A bit about myself first:
I probably should start by telling you I was most likely conceived in a truck. For real, I was born into a trucking family. What is known today as "outlaw trucking" perfectly legal in those days. Most of it anyway....
So, I can talk about trucks and motors and manufacturers……..about driving and different transmissions, rear ends etc and CDL training independent vs company-sponsored, and as a freight agent I can talk about freight too. I love it. I have a passion for trucks and the trucking industry. I worked for 2 different independent CDL Schools and just completed a company-sponsored training academy. I spent a good bit of 17 years driving OTR with my now best friend. We did flatbed, reefer , bullracks, equipment, pretty much name it, right? So, now I am here to share my experiences for the last half a century ( yea I am giving away my age, but it's not the age so much as the mileage, I am holding up purtty well!) Some will be good, some bad, some fun, some sad, some interesting, some boring I suppose. Some will be paramount! There is a great deal in this industry that you must know to get along well. I think we could/should start a "Did You Know" column so we can send in our helpful hints/trivia. For instance: Did you know that a peterbilt 379 hood is 18" longer than a standard conventional hood? That would be fun.
I am pretty much a no nonsense type of girl when it comes to being straight up about this industry. I think it's important to educate yourself and I hope I can help with that for those of you who would like to get involved in this industry. It can be The Best or The Worst decision you have made or will ever make. Should I mention now, I have experienced both? I admit the not so proud moments with the very proud moments. I must ad, I have never had an accident since I started driving at age 16, I'll let you do the math on that one.
I have so many different topics to share with you I almost don't know where to start. But I am thinking I want to start with this:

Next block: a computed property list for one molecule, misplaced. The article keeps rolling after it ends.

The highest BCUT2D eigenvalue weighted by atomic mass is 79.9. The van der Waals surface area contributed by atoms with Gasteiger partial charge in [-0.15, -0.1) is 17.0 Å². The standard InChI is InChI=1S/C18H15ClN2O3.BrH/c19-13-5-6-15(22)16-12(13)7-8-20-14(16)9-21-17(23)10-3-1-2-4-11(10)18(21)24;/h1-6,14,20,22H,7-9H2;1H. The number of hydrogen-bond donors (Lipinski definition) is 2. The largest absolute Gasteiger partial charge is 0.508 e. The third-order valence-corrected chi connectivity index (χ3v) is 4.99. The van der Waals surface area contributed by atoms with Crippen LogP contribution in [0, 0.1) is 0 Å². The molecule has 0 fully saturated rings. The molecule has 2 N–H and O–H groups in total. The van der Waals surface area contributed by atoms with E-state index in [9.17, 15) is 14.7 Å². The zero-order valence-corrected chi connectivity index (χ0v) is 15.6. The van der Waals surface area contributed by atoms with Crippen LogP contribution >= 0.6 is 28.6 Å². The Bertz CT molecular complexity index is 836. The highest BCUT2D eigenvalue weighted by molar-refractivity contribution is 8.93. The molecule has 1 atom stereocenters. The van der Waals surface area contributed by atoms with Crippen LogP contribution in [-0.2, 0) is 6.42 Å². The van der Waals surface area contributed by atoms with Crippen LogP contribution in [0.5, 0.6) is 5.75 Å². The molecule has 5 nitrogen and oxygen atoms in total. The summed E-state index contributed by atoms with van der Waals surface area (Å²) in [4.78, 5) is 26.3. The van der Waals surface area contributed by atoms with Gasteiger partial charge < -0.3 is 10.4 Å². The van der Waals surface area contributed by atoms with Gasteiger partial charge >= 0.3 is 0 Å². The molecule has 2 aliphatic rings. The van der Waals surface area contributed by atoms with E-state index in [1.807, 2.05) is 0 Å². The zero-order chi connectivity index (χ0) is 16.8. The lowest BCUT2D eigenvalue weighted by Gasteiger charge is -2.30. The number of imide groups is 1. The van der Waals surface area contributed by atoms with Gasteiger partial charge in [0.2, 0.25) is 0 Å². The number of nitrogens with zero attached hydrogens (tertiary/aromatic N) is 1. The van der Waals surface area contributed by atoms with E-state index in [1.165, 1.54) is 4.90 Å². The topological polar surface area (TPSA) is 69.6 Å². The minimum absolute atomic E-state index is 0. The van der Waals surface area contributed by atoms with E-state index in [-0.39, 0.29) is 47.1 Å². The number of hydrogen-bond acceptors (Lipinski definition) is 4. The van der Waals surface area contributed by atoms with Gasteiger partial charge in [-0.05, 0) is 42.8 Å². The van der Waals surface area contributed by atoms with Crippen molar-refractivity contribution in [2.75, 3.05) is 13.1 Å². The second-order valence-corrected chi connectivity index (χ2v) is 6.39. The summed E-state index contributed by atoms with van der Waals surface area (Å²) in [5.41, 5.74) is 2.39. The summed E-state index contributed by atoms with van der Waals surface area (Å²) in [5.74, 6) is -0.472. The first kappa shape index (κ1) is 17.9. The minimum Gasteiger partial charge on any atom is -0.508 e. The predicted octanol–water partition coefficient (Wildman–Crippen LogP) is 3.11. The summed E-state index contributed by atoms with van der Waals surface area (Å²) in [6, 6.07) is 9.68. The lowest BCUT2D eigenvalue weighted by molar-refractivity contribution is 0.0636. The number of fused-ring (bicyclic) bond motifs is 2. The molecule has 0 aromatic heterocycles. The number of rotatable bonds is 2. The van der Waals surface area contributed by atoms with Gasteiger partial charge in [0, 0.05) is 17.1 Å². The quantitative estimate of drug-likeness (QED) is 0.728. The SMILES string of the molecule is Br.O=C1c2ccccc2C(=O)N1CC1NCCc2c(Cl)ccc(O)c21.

Wow, it's like boot camp. It's a challenge. You definitely don't want to go into this lightly. Don't even consider it if you don't take orders well. If this is your only option, be prepared to have your self worth, your dignity, your brains, your ability and your patience tested. You should also be prepared to deal with insulting, disrespectful, appalling, degrading, impatient staff during your training. Know this, if you go to a company-sponsored CDL school, be prepared to experience all of the above mentioned things. It will test you for everything you are worth, unless you are a mushroom or robot. Then, no worries with any profession you choose. Once you sign those papers you are at their mercy. Boy could I have begged for mercy more times than I care to admit. The instructing staff have been doing this soooooo long that they in fact have become like the mushrooms/robots I mentioned previously.
However, my classmates and I saw it a little differently. We saw it as investing in our future. We put our name on the dotted line for thousands of dollars. We feel we should be recognized for the commitment we have just signed our lives away for. Doesn't that deserve some respect? Some measure of compassion? Something?